A 9.9 per cent rates increase for households has been confirmed after Auckland councillors voted for a general rates rise of 2.5 per cent.
The general rates rise was approved by the council late this afternoon after councillors voted yesterday for a special targeted rate to top up spending on transport. The overall targeted rate was 4.4 per cent.
Because of revaluations and a plan to lower business rates, the combined impact of the targeted and general rate for households is 9.9 per cent, or an average of $214 from July.
Mayor Len Brown, councillors and two members of the Maori Statutory Board, sitting as the budget committee, have spent two days making final decisions on a new 10-year budget.
The budget process started in March last year. It began with plans for a 2.5 per cent general rates increase. This rose to 3.5 per cent and plans for a motorway toll or petrol tax to meet a $12 billion funding gap over 30 years for transport.
Without agreement from the Government for tolls or a petrol tax, the council opted for an interim targeted rate pending further discussions with the Government on funding options for transport.
A number of factors go into the setting of rates this year. They include the general rate, targeted rate, lowering of the business rate, new property valuations and the final step to move to a single rating system for the Super City.
A combination of these factors have led to rates increases of more than 10 per cent for about 126,000 households and more than 20 per cent for about 30,000 households.
Today, Maungakiekie-Tamaki councillor Denise Krum moved an amendment to cap rates at 20 per cent, leading to a 0.6 per cent increase in the general rate.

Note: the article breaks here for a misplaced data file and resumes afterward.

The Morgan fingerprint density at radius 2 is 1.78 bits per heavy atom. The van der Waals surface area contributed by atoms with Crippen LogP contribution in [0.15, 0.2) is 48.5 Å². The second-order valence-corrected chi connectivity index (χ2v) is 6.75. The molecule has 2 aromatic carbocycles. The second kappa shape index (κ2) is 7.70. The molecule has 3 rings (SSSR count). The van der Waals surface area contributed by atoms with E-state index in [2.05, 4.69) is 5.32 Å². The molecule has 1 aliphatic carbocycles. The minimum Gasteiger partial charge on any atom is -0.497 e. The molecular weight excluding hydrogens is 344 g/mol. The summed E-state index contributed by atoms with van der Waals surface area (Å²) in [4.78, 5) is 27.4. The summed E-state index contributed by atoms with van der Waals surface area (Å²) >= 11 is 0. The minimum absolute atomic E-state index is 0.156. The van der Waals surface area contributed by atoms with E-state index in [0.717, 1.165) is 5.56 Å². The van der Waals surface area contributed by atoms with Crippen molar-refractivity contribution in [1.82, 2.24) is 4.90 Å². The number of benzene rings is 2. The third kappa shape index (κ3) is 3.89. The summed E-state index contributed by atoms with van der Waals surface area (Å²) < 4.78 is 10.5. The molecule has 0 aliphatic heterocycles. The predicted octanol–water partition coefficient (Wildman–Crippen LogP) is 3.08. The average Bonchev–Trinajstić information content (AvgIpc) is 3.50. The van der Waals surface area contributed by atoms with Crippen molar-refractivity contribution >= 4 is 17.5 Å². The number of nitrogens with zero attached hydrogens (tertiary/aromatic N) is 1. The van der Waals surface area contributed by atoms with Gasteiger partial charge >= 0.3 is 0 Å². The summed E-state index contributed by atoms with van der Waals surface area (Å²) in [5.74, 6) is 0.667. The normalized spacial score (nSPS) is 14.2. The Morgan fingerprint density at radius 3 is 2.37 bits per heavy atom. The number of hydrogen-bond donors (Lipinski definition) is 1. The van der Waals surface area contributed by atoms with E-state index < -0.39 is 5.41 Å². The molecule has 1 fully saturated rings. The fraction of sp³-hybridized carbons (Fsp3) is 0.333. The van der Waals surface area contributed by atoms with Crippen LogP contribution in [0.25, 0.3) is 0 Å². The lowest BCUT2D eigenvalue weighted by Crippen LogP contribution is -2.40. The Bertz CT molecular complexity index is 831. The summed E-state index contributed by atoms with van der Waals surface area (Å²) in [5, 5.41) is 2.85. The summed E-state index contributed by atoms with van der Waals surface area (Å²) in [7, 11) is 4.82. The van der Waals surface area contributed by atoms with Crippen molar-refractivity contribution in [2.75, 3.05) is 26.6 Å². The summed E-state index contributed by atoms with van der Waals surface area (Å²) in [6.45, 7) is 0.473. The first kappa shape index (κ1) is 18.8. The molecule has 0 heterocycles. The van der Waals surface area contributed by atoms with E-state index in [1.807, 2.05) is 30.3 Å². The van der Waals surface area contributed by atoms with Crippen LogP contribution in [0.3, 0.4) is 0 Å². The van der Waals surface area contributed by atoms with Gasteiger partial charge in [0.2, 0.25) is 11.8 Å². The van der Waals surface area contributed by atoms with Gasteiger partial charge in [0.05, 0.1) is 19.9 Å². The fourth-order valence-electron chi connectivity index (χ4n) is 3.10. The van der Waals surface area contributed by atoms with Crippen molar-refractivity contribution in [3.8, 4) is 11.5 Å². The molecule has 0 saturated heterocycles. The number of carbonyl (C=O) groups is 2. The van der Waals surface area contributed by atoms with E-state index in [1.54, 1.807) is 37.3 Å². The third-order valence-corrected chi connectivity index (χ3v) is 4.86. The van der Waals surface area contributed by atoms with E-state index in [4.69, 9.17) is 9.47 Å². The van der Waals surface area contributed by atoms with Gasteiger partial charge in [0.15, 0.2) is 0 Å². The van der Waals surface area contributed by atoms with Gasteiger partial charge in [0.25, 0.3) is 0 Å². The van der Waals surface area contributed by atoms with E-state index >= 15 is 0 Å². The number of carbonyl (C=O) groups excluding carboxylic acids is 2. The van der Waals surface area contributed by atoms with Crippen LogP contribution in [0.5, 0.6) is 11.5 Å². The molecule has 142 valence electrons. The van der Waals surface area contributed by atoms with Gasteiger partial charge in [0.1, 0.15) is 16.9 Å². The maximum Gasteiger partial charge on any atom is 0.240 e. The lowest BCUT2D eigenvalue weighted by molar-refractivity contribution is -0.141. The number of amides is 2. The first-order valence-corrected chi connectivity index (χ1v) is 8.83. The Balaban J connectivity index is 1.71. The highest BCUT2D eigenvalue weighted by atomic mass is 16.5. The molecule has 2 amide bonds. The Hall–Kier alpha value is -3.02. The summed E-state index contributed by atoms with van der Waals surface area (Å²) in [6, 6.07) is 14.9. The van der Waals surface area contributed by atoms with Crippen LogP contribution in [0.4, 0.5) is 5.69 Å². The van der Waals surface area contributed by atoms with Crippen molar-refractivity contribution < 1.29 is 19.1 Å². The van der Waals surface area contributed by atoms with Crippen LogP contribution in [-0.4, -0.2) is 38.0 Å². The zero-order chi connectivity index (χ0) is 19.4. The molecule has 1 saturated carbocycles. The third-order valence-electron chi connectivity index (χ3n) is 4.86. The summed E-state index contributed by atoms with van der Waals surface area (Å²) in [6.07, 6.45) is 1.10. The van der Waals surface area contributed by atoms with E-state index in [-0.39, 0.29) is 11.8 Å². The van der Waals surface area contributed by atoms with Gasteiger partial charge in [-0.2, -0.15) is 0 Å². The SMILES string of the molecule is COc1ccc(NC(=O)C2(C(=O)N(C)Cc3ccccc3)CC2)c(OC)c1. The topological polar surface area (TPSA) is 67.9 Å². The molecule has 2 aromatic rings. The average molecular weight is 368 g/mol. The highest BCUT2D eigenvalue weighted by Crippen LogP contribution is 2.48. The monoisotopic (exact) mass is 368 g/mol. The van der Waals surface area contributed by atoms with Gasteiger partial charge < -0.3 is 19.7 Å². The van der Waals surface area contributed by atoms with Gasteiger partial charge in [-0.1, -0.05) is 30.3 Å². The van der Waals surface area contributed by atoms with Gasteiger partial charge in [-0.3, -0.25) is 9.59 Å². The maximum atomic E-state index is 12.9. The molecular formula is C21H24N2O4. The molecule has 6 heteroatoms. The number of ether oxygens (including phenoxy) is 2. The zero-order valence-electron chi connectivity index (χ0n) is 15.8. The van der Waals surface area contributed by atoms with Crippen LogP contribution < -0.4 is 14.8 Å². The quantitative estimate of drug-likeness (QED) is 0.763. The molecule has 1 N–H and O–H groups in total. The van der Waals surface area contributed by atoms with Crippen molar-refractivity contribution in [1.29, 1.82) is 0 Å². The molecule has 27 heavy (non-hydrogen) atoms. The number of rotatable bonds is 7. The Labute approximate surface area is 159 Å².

She said there was tremendous pressure on those facing 20 per cent-plus rates increases, including people in the poorer suburbs of Pt England and Glen Innes where the new valuations were up by 62 per cent and 55 per cent respectively.
Under earlier figures, Ms Krum said, the average dollar increase for this group was $1377.
Mayor Len Brown said he could not support adding 0.6 per cent on rates, saying it would replace one inequity with another.
Albert-Eden councillor Christine Fletcher said people were frightened.
"We are dealing with pockets in the community where there is going to be substantial pain. There are going to be howls of outrage about rates and you run a very real risk of a rates revolt," she said.
The budget committee defeated Ms Krum's proposal by 15 votes to 8.
Councillors, under fire for proposing a reduction in library hours in the budget, backed down after widespread opposition.
They decided the total number of library hours should stay the same, although some libraries will get longer hours and some less.
Three, including the central library, will keep the same number of hours.
One community to benefit is Birkenhead, where it will get to keep a seven-day service.
Said Mr Brown: "Aucklanders have spoken and we have listened and responded to their concerns."
The council has also agreed to underwrite up to $450,000 for the Auckland Helicopter Trust buy a new helicopter and $1.9 million for surf club rebuilding projects.